The opinion of the court was delivered by: Naomi Reice Buchwald United States District Judge
Plaintiff Dr. Paula Small initiated this action against defendants alleging infringement of two patents pertaining to dental implants, and it was recently reassigned to us following Judge Richard J. Holwell's resignation. Presently before us is the motion of defendants Nobel Biocare USA, LLC and Nobel Biocare AB (together, "Nobel") for reconsideration of a portion of the Court's August 11, 2011 claim construction ruling.
For the reasons set forth herein, Nobel's motion is granted in part.
The relevant background pertaining to the construction of the disputed claims is set forth in detail in Judge Holwell's August 11, 2011 opinion (the "Opinion"), Small v. Nobel Biocare USA, LLC, Nos. 05 Civ. 3225, 06 Civ. 683, 2011 U.S. Dist. LEXIS 91387 (S.D.N.Y. Aug. 16, 2011), and we assume familiarity with the terminology and constructions discussed therein. In that decision, Judge Holwell construed a variety of terms in plaintiff's two patents. At issue here is the construction of the term "flange" as it appears in two phrases in claim 11 of U.S. Patent No. 5,580,246 (the "'246 Patent"):*fn1 "a radially extending flange on said body" and "terminating within the thickness of said flange."*fn2
The Opinion adopted plaintiff's definition of "flange" --"the upper portion of the body of the implant which lies underneath the boss and extends radially from the longitudinal axis and forming a protruding collar or rim." Id. at *21, 30. Judge Holwell based his decision on a consideration of two pieces of intrinsic evidence. In particular, he found that Nobel's competing construction -- "a rim or collar projecting radially outwards from the implant body"*fn3 -- did not describe the patent's use of the term "flange" because it (1) was inconsistent with how the parties agreed the term "proximal surface" was used in the patent, see id. at *21-23; and (2) rendered certain language within claim 11 superfluous, see id. at *23-24. Judge Holwell also rejected Nobel's arguments about the insufficiency of plaintiff's definition, including that plaintiff's definition encapsulates a limitation that does not further a professed benefit and that it is contrary to the dictionary definition of the term. See id. at *26-30.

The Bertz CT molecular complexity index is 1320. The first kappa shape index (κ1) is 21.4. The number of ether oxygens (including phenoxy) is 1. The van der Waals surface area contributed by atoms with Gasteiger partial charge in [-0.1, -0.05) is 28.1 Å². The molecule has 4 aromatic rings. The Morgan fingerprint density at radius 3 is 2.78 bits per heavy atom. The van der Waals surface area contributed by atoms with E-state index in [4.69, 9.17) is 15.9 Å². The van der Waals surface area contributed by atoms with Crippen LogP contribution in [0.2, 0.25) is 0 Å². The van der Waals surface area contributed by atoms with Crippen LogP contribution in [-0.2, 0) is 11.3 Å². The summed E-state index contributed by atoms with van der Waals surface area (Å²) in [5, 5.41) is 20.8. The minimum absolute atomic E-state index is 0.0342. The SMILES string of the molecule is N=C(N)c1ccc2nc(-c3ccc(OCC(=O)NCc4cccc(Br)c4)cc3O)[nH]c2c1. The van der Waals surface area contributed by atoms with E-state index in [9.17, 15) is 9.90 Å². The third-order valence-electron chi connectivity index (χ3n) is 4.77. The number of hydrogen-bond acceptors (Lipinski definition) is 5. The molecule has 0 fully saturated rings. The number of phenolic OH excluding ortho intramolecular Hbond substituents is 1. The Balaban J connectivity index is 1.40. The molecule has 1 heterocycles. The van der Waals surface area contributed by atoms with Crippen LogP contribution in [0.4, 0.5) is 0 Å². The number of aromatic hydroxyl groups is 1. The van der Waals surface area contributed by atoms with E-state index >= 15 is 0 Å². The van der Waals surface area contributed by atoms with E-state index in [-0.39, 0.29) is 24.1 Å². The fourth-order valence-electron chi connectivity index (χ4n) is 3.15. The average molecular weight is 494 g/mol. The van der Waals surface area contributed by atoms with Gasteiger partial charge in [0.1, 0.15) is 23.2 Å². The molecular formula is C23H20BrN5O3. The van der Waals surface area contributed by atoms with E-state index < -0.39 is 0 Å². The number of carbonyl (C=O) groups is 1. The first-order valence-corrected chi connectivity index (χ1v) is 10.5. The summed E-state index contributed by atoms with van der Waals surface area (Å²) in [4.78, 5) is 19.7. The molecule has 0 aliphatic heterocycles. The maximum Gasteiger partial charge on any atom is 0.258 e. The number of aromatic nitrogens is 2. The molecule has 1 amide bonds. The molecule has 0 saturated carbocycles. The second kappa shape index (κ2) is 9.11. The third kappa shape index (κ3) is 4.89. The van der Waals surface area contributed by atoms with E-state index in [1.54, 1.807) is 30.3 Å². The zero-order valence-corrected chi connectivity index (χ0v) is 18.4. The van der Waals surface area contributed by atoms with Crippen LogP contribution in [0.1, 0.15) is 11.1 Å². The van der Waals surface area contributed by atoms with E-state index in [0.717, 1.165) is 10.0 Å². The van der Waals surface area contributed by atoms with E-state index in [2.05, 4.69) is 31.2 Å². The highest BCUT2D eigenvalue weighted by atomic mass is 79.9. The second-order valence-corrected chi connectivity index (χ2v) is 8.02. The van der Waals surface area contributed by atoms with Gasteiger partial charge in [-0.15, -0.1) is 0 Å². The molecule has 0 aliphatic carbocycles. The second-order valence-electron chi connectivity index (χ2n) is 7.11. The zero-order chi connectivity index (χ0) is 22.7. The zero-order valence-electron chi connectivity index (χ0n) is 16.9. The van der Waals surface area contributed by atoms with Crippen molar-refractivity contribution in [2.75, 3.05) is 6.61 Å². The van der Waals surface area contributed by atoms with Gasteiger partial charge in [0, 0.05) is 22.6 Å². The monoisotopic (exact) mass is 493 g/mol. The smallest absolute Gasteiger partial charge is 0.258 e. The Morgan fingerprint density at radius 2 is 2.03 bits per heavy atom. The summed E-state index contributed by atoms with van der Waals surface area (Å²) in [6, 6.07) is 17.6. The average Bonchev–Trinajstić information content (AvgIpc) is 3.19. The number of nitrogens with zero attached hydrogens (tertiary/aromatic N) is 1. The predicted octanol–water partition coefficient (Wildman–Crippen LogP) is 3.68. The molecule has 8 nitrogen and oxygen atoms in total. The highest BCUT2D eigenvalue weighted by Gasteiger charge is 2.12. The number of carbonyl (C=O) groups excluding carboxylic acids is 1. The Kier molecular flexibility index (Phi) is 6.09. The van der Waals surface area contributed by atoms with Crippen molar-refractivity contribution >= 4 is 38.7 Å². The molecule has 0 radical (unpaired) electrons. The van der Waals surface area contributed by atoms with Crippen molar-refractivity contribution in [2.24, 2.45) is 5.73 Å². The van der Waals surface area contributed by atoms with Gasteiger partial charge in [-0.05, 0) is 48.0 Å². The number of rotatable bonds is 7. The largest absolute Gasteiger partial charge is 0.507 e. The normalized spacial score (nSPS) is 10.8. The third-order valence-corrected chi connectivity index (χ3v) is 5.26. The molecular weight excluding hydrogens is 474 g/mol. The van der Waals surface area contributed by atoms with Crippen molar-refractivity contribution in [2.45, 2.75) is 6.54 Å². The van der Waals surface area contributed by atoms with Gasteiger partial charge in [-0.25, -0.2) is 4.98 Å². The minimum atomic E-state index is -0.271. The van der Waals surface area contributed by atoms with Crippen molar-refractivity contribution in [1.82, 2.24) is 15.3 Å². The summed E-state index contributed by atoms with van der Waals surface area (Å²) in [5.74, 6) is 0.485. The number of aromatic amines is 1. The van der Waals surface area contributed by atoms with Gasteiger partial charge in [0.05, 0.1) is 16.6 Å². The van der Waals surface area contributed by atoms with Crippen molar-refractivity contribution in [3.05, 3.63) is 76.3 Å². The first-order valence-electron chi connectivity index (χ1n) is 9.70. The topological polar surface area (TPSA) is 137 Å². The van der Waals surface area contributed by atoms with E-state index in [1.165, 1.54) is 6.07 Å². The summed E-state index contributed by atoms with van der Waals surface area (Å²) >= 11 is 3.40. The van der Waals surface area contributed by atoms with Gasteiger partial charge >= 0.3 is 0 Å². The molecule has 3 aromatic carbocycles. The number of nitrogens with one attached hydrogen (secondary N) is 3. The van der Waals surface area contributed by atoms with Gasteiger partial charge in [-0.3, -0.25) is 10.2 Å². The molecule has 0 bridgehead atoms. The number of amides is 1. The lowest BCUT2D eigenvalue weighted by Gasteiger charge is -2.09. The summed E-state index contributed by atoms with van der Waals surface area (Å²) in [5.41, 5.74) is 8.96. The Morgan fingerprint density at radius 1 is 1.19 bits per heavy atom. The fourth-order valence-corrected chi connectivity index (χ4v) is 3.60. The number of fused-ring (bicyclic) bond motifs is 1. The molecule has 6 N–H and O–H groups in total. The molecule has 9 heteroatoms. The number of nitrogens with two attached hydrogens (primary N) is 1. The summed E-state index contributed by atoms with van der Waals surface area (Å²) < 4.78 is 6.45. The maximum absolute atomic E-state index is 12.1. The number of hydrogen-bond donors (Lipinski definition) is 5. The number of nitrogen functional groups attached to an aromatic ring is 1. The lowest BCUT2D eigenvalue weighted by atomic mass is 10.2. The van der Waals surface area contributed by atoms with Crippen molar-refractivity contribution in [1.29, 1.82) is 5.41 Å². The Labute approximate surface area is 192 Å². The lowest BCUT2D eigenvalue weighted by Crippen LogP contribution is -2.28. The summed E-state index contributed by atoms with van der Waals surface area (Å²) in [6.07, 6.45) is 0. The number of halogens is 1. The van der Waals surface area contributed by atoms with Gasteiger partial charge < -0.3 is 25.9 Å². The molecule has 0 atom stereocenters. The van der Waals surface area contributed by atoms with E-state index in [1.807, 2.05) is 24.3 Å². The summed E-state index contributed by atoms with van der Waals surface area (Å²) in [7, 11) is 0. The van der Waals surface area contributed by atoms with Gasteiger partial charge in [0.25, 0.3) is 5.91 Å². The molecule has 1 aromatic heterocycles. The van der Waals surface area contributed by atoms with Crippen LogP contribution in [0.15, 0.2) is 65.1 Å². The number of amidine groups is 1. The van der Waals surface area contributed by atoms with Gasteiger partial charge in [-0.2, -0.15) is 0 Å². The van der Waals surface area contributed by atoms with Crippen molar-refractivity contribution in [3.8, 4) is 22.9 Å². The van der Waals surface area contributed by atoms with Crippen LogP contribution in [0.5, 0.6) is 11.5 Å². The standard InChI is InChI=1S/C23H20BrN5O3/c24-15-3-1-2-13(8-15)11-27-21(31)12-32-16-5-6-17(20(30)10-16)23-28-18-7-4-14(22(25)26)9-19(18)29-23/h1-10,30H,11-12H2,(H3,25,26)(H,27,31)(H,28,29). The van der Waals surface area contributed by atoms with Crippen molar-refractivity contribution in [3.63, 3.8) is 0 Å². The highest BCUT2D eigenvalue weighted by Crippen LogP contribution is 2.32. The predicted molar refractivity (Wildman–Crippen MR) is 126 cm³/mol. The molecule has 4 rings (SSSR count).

Nobel moved for reconsideration of the Opinion's construction of "flange" on August 30, 2011, challenging its treatment of each of the above arguments. The case was transferred to this Court on February 22, 2012, and we now decide the motion for reconsideration.
A motion for reconsideration under Local Rule 6.3*fn4 is "an extraordinary remedy to be employed sparingly in the interests of finality and conservation of scarce judicial resources." Liu v. Credit Suisse First Boston Corp. (In re Initial Public Offering Sec. Litig.), 399 F. Supp. 2d 298, 300 (S.D.N.Y. 2005) (internal quotation marks omitted). As such, reconsideration is typically only appropriate when "the movant ha[s] pointed to 'controlling decisions or data that the court overlooked' -- matters 'that might reasonably be expected to alter the conclusion reached by the court.'" Lora v. O'Heaney, 602 F.3d 106, 111 (2d Cir. 2010) (quoting Shrader v. CSX Transp., Inc., 70 F.3d 255, 257 (2d Cir. 1995)). It may, however, also be warranted "where the movant demonstrates that there has been an intervening change of controlling law, that new evidence has become available, or that there is a need to correct a clear error or prevent manifest injustice." Padilla v. Maersk Line, Ltd., 636 F. Supp. 2d 256, 259 (S.D.N.Y. 2009) (citing Virgin Airways v. Nat'l Mediation Bd., 956 F.2d 1245, 1255 (2d Cir. 1992)).
The decision to grant or deny a motion for reconsideration is within "the sound discretion of the district court." Families for Freedom v. U.S. Customs & Border Protection, No. 10 Civ. 2705, 2011 U.S. Dist. LEXIS 113143, at *6 (S.D.N.Y. Sept. 30, 2011) (quoting Aczel v. Labonia, 584 F.3d 52, 61 (2d Cir. 2009)).
II. The Appropriate Definition of the Term "Flange"
A. Departing from the Ordinary Meaning of a Term
The task before a court when construing claims is to "determine the meaning of any disputed words from the perspective of one of ordinary skill in the art at the time of the filing." Helmsderfer v. Bobrick Washroom Equip., Inc., 527 F.3d 1379, 1381 (Fed. Cir. 2008). The Federal Circuit therefore "generally assigns claim terms their ordinary and customary meanings, according to the customary understanding of a person of ordinary skill in the art who reads them in the context of the intrinsic record." Agilent Techs., Inc. v. Affymetrix, Inc., 567 F.3d 1366, 1376 (Fed. Cir. 2009); see also Intervet Inc. v. Merial Ltd., 617 F.3d 1282, 1287 (Fed. Cir. 2010) ("To the extent possible, claim terms are given their ordinary and customary meaning, as they would be understood by one of ordinary skill in the art in question at the ...